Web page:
Risk for GI Symptoms Increases with Obesity

Pharmacy Times, Volume 0, 0

Obesity has reached epidemic proportions. The relationship between obesityand gastrointestinal (GI) tract symptomatology, however, remains poorlyunderstood.

In the September 2004 issue of The American Journal of Gastroenterology,Silvia Delgado-Aros, MD, PhD, and colleagues reported the results of theirstudy on the relationship between body mass index (BMI) and specific GIsymptoms in individuals in the community. Results from 1963 residents of OlmstedCounty, Minn, demonstrated that the prevalence of obesity(BMI ≥ 30 kg/m2) in this group was 23%. Positive correlations were notedbetween BMI and frequent vomiting (P = .02), upper abdominal pain (P = .03),bloating (P = .002), and diarrhea (P = .01). Although the prevalence of lowerabdominal pain, nausea, and constipation increased with increasing BMI, nosignificant associations between BMI and these symptoms were found.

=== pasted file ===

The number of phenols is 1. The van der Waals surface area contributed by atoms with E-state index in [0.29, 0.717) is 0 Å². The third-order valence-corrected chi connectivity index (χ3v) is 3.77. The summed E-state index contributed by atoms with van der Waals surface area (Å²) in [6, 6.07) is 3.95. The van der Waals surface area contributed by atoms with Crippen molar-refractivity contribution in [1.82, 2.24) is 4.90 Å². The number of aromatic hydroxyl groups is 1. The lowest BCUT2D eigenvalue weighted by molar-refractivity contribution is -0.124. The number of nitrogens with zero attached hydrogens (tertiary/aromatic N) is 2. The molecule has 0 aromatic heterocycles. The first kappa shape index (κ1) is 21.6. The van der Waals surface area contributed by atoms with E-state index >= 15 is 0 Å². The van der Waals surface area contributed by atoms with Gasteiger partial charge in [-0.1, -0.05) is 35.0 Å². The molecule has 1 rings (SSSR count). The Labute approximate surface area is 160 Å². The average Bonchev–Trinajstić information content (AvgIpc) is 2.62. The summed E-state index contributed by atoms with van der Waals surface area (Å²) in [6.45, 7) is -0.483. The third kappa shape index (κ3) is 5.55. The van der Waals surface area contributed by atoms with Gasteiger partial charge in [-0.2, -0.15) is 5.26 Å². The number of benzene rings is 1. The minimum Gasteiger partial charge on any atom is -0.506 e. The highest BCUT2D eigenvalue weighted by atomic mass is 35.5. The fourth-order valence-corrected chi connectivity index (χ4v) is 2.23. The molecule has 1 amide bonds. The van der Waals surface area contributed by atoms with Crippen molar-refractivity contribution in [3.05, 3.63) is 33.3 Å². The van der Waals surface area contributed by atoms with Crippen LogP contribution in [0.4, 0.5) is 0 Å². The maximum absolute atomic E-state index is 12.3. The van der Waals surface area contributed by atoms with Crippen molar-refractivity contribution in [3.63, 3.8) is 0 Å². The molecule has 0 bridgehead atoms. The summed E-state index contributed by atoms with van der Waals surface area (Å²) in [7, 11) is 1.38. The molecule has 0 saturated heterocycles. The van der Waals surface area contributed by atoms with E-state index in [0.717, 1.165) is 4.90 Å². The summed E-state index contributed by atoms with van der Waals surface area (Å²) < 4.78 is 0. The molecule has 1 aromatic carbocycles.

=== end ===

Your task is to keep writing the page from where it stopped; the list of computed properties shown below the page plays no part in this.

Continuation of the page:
The authors concluded that increased BMI is associated with an increase inupper GI symptoms, bloating, and diarrhea. They noted, however, that causeand-effect relationships and the mechanisms of these associations require furtherinvestigation.